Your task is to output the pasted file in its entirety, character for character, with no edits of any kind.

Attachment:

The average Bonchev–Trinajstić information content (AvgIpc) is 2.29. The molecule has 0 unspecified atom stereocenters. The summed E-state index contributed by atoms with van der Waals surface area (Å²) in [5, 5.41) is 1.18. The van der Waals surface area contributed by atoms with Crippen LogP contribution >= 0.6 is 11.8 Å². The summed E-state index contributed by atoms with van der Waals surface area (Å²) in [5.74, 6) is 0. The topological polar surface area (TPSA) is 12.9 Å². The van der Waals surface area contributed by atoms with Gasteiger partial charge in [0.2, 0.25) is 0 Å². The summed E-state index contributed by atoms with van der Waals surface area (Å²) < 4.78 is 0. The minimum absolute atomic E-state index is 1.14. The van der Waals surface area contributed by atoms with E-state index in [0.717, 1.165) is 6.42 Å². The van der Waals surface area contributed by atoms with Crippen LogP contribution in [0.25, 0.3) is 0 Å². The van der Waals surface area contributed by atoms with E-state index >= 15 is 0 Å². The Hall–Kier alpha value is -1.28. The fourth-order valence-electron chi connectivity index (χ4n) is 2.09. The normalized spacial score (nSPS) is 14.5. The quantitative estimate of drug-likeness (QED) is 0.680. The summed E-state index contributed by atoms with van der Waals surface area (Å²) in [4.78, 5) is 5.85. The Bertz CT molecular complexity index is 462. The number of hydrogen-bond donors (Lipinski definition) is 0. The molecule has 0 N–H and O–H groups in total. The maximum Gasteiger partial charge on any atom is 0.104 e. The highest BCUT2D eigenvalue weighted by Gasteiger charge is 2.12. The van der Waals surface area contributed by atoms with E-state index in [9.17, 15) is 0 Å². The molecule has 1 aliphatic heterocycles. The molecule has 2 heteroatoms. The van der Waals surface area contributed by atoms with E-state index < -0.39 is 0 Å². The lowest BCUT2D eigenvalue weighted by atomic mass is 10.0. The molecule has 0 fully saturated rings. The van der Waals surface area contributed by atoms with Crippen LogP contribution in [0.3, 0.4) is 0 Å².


The average Bonchev–Trinajstić information content (AvgIpc) is 2.29. The molecule has 0 unspecified atom stereocenters. The summed E-state index contributed by atoms with van der Waals surface area (Å²) in [5, 5.41) is 1.18. The van der Waals surface area contributed by atoms with Crippen LogP contribution >= 0.6 is 11.8 Å². The summed E-state index contributed by atoms with van der Waals surface area (Å²) in [5.74, 6) is 0. The topological polar surface area (TPSA) is 12.9 Å². The van der Waals surface area contributed by atoms with Gasteiger partial charge in [0.2, 0.25) is 0 Å². The summed E-state index contributed by atoms with van der Waals surface area (Å²) < 4.78 is 0. The minimum absolute atomic E-state index is 1.14. The van der Waals surface area contributed by atoms with E-state index in [0.717, 1.165) is 6.42 Å². The van der Waals surface area contributed by atoms with Crippen LogP contribution in [0.25, 0.3) is 0 Å². The van der Waals surface area contributed by atoms with E-state index >= 15 is 0 Å². The Hall–Kier alpha value is -1.28. The fourth-order valence-electron chi connectivity index (χ4n) is 2.09. The normalized spacial score (nSPS) is 14.5. The quantitative estimate of drug-likeness (QED) is 0.680. The summed E-state index contributed by atoms with van der Waals surface area (Å²) in [4.78, 5) is 5.85. The Bertz CT molecular complexity index is 462. The number of hydrogen-bond donors (Lipinski definition) is 0. The molecule has 0 N–H and O–H groups in total. The maximum Gasteiger partial charge on any atom is 0.104 e. The highest BCUT2D eigenvalue weighted by Gasteiger charge is 2.12. The van der Waals surface area contributed by atoms with E-state index in [9.17, 15) is 0 Å². The molecule has 1 aliphatic heterocycles. The molecule has 2 heteroatoms. The van der Waals surface area contributed by atoms with E-state index < -0.39 is 0 Å². The lowest BCUT2D eigenvalue weighted by atomic mass is 10.0. The molecule has 0 fully saturated rings. The van der Waals surface area contributed by atoms with Crippen LogP contribution in [0.3, 0.4) is 0 Å².